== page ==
I used Outlook 2010 and Outlook 2013 as my desktop email client because they were nearly free. Employees of my employer got the Office Suites for a nominal charge. (For reasons that I do not know, my employer still provides users with Outlook 2010 connected to its MS Exchange server). The programs did what I needed. I had a server account at my ISP. Outlook connected with the server using POP3, a version of Post Office Protocol. I began to consider letting go of my ISP email account and address as part of cable cutting – (1) give up the cable box and cable TV and (2) give up the Cable ISP service, and go with a new service. Thi meant thinking about a new email address and a new email client.
Outlook was a message user agent (client) for Microsoft Exchange Server using proprietary MAPI protocols. It still is. In the enterprize enviroment a client connects to the enterprize email server which stores messages and connects to the Internet. Outlook has the capability to manage local copies of messages in a PST file (a dedicated database), which lets it function as a standalone internet email client. Outlook 2013 did not easily support, contrary to MS Outlook 2013 Support articles and publicity about Hotmail Connector and Exchange Active Sync, connecting to an Outlook.com account. This is ironic after MS “improved” Outlook, creating a lock-in effect for its Hotmail/Outlook.com services and more of a walled garden or closed platform approach to services.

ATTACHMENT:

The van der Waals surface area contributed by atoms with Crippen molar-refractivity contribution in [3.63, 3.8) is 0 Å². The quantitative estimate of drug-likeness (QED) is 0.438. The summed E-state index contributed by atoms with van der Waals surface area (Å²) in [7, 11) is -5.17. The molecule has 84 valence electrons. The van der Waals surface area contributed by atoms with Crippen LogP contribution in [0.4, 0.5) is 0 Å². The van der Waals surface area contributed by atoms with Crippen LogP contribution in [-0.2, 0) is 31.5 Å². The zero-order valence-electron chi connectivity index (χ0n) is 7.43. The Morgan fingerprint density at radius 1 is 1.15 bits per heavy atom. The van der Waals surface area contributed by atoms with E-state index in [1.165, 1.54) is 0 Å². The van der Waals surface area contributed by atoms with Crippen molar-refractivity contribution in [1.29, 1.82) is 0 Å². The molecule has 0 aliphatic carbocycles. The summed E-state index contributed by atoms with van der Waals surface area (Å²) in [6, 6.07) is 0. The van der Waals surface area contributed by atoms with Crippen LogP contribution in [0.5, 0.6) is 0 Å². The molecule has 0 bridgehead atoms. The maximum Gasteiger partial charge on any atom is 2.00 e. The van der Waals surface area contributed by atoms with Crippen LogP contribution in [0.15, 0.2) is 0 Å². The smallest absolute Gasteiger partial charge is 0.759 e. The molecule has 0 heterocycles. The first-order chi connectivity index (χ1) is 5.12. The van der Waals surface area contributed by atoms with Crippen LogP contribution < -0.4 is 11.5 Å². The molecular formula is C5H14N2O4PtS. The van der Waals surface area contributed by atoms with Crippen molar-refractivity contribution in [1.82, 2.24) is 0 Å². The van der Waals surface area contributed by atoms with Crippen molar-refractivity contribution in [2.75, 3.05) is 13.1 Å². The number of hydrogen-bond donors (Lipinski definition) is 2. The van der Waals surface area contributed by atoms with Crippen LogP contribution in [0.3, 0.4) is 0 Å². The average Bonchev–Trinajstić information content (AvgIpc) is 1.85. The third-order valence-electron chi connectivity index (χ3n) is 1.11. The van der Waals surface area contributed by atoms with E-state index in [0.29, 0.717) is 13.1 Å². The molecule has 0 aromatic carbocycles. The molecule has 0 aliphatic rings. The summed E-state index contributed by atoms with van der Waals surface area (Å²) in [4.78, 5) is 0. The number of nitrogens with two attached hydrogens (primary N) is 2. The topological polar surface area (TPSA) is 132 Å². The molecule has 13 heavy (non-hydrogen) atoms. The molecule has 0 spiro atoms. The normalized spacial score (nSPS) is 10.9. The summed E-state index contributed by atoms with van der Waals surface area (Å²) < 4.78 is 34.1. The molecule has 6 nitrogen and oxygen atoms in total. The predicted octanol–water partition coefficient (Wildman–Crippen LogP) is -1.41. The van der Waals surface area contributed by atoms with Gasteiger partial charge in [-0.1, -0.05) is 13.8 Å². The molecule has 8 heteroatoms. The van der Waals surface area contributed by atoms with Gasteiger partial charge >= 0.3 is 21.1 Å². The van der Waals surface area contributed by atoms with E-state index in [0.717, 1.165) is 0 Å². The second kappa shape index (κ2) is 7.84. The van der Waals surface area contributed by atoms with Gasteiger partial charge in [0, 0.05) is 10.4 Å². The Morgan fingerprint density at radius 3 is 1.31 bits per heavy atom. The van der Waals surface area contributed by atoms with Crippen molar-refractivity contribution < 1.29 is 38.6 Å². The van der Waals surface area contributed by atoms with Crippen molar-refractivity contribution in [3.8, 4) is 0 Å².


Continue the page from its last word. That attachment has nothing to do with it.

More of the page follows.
Outlook 2013 does not easily support IMAP. The capability may be there. For instance, there are resources that explain making an IMAP connection in Outlook, which may work or may have been outdated by changes in Windows and the Office Suite. Searching for ways to adapt Outlook is frustrating and time consuming. Outlook 2013 has already started its spiral into obsolesence. Newer versions have been web/cloud based (software as a service), which leaves MS with a stream of income as long as consumers will leave with MS as rentier. It will not be cheap, and may not be better or less locked in.
The market has evolved other desktop email clients that support IMAP, and downloading and local storage of messages. IMAP is a robust standard, even if Microsoft deprecates it. It works with webmail, although it is a conceptual leap from POP, and requires some management. Time to move on.